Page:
Setting up when the tourist train comes and goes will also draw business. Next, we will look at the invisible hand concept. See what I did there? Look at…invisible? Invisible hand refers to the unseen force that keeps a balance between supply and demand in the free marketplace. As individuals pursue their own needs, they inadvertently benefit society around them. If I park my food truck outside a brewpub, I will draw customers that originally only came for a beer and decided to eat, and the brewery will draw customers in the same manner. We form a silent partnership. It’s a win-win situation. Helping each other out wasn’t initially in our plans, but that’s how it all worked out. Like magic. There is stiff, and sometimes unfriendly, competition between food trucks and traditional sit-down restaurants. Competition drives each of us to produce the highest quality products at the lowest possible price. This, in turn, means our suppliers are driven to do the same, and the farmer’s markets and meat markets are driven to do the same, etc.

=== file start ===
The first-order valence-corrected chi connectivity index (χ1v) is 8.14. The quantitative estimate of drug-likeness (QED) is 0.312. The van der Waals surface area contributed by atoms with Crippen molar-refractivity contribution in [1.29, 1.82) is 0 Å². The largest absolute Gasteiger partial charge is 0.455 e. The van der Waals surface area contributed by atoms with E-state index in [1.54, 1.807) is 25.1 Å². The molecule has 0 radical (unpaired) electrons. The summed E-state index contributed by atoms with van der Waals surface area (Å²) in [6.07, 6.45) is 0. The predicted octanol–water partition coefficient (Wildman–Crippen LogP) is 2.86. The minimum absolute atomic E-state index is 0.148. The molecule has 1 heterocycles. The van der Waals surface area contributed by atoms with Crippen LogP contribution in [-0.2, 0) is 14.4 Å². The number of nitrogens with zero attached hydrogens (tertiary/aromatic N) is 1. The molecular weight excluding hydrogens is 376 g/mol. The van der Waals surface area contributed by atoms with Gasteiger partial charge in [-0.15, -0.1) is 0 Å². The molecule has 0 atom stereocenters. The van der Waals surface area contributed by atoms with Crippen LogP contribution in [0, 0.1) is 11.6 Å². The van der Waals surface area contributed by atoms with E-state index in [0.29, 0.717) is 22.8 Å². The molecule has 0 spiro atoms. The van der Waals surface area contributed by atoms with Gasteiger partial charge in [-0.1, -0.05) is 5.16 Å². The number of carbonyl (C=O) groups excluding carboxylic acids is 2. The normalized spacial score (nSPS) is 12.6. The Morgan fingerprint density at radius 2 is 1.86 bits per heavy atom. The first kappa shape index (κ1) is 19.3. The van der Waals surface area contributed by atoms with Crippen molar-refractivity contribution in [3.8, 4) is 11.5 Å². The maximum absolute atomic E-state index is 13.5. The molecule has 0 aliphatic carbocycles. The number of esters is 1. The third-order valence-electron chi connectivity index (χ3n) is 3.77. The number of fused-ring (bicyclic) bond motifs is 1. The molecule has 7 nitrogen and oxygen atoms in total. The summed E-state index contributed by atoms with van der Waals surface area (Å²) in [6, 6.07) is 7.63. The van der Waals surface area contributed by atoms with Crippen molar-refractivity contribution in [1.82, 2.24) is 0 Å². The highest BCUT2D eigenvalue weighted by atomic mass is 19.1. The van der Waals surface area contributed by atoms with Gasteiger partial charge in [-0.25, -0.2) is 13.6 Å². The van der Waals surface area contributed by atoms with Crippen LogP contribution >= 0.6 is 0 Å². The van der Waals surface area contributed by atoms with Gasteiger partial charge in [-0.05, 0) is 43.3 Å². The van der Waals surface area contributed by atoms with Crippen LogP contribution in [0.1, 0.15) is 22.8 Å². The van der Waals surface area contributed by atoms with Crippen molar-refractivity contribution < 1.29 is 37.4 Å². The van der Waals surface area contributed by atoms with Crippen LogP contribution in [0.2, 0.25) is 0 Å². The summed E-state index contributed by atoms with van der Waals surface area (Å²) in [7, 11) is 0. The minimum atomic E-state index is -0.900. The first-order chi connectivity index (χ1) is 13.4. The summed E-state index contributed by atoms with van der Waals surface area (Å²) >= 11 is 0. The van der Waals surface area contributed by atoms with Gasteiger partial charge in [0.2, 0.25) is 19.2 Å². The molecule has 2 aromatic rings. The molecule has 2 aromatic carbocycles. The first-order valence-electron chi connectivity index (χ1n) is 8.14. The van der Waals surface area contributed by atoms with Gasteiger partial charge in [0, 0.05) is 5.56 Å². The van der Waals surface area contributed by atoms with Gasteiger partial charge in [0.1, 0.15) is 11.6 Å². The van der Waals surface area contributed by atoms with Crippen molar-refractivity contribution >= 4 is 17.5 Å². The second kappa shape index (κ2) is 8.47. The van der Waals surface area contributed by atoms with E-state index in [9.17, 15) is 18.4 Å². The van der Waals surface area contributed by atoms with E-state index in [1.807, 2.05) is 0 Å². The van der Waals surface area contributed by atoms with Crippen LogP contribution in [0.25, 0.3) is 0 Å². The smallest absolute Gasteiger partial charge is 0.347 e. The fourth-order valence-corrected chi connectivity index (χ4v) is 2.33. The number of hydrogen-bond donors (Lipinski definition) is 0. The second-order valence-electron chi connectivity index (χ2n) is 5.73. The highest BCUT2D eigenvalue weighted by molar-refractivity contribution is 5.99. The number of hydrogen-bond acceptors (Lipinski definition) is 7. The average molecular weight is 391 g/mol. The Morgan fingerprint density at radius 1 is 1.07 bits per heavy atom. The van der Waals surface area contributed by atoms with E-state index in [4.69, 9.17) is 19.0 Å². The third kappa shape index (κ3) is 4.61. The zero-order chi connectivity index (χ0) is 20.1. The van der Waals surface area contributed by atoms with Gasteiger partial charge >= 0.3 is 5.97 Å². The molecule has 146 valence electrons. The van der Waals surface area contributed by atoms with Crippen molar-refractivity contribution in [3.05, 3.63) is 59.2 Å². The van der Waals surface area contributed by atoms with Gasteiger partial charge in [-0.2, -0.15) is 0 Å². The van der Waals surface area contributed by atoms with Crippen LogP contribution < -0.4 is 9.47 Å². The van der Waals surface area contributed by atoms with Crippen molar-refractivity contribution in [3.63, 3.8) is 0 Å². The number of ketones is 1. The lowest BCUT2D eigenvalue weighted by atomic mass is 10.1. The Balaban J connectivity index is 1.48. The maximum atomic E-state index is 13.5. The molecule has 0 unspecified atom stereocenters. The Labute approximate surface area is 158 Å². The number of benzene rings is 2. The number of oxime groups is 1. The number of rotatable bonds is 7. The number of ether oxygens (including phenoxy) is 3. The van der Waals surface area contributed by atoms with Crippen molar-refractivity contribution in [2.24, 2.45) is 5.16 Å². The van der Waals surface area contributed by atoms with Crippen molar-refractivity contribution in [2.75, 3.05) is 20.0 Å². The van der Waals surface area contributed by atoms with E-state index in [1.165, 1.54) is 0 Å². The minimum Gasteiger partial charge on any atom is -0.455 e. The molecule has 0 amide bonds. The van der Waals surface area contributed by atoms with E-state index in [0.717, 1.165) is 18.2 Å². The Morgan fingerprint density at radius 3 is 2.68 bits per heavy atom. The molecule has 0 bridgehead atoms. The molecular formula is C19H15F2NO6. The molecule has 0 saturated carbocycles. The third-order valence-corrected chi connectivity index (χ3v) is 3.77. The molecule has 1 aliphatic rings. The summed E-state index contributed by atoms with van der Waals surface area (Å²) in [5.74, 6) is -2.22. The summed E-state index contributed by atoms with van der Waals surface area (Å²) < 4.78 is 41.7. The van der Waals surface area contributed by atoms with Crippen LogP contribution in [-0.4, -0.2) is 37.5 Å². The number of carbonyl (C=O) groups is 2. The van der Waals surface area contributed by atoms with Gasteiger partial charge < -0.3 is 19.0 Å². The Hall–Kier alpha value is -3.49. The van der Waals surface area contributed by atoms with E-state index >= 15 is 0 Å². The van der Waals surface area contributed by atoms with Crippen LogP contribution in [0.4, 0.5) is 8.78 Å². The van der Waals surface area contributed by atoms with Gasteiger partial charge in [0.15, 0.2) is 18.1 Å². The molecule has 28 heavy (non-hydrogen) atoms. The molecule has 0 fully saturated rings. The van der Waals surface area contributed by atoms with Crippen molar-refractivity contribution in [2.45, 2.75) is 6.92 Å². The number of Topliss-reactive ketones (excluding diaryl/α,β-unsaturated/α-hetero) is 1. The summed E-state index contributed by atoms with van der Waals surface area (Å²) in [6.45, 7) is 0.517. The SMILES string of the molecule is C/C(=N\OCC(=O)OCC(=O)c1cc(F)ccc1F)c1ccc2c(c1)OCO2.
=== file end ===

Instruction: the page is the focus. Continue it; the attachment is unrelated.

All this competition, all the drive to do better, to be better, to cut costs without sacrificing quality, goes on every day behind the scenes. It keeps the free market balanced, without government intervention. Understanding all these economic concepts, and how they work, helps me decide where and when I open to serve some food. Who I might make long-term partnerships with, and who I should be wary of. How I set my prices depending on location or what’s on the menu for the day. Understanding these economic principles is key to running a successful business. Measuring profits; accounting or economic? While accounting gives you the raw numbers and is needed for tax purposes and out of pocket expenses, the economic way of thinking gives a much broader view of what’s going on. Economics shows where your inefficiencies are and where improvements can be made. Price elasticity and invisible hand require us to understand the marketplace fully. Fully understanding the marketplace, and how it works, makes us better decision makers. Thinking through every decision to the end and analyzing every possible outcome. Weighing the opportunity costs or gains and reducing costs and spending without sacrificing quality. By utilizing these concepts, intelligent decisions can be made. Where does your $40,000 olive lie?